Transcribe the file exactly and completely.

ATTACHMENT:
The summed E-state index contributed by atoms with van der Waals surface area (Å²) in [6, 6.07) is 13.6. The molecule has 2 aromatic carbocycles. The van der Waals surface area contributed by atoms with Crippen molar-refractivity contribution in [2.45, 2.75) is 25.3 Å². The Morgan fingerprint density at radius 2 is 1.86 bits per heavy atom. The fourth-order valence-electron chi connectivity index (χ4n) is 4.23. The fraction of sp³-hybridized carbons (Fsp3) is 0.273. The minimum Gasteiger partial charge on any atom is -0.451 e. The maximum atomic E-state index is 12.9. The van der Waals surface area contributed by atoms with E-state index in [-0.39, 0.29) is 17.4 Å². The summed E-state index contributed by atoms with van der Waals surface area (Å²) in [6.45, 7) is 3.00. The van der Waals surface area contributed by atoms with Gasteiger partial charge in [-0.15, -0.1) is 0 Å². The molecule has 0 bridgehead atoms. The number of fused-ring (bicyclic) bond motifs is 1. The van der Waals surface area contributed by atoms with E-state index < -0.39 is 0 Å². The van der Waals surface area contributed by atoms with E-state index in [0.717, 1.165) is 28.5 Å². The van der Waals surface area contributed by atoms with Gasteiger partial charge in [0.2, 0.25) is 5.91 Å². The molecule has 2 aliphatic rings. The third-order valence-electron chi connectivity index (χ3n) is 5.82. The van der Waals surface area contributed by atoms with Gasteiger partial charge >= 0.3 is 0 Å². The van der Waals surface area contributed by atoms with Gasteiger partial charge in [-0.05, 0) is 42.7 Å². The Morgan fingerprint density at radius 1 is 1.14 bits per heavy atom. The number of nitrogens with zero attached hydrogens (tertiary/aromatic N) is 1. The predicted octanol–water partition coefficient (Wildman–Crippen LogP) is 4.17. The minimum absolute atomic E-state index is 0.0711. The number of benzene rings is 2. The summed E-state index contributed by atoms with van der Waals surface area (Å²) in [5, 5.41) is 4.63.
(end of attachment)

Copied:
The summed E-state index contributed by atoms with van der Waals surface area (Å²) in [6, 6.07) is 13.6. The molecule has 2 aromatic carbocycles. The van der Waals surface area contributed by atoms with Crippen molar-refractivity contribution in [2.45, 2.75) is 25.3 Å². The Morgan fingerprint density at radius 2 is 1.86 bits per heavy atom. The fourth-order valence-electron chi connectivity index (χ4n) is 4.23. The fraction of sp³-hybridized carbons (Fsp3) is 0.273. The minimum Gasteiger partial charge on any atom is -0.451 e. The maximum atomic E-state index is 12.9. The van der Waals surface area contributed by atoms with E-state index in [-0.39, 0.29) is 17.4 Å². The summed E-state index contributed by atoms with van der Waals surface area (Å²) in [6.45, 7) is 3.00. The van der Waals surface area contributed by atoms with Gasteiger partial charge in [-0.15, -0.1) is 0 Å². The molecule has 0 bridgehead atoms. The number of fused-ring (bicyclic) bond motifs is 1. The van der Waals surface area contributed by atoms with E-state index < -0.39 is 0 Å². The van der Waals surface area contributed by atoms with E-state index in [0.717, 1.165) is 28.5 Å². The van der Waals surface area contributed by atoms with Gasteiger partial charge in [0.2, 0.25) is 5.91 Å². The molecule has 2 aliphatic rings. The third-order valence-electron chi connectivity index (χ3n) is 5.82. The van der Waals surface area contributed by atoms with Gasteiger partial charge >= 0.3 is 0 Å². The van der Waals surface area contributed by atoms with Gasteiger partial charge in [-0.05, 0) is 42.7 Å². The Morgan fingerprint density at radius 1 is 1.14 bits per heavy atom. The number of nitrogens with zero attached hydrogens (tertiary/aromatic N) is 1. The predicted octanol–water partition coefficient (Wildman–Crippen LogP) is 4.17. The minimum absolute atomic E-state index is 0.0711. The number of benzene rings is 2. The summed E-state index contributed by atoms with van der Waals surface area (Å²) in [5, 5.41) is 4.63.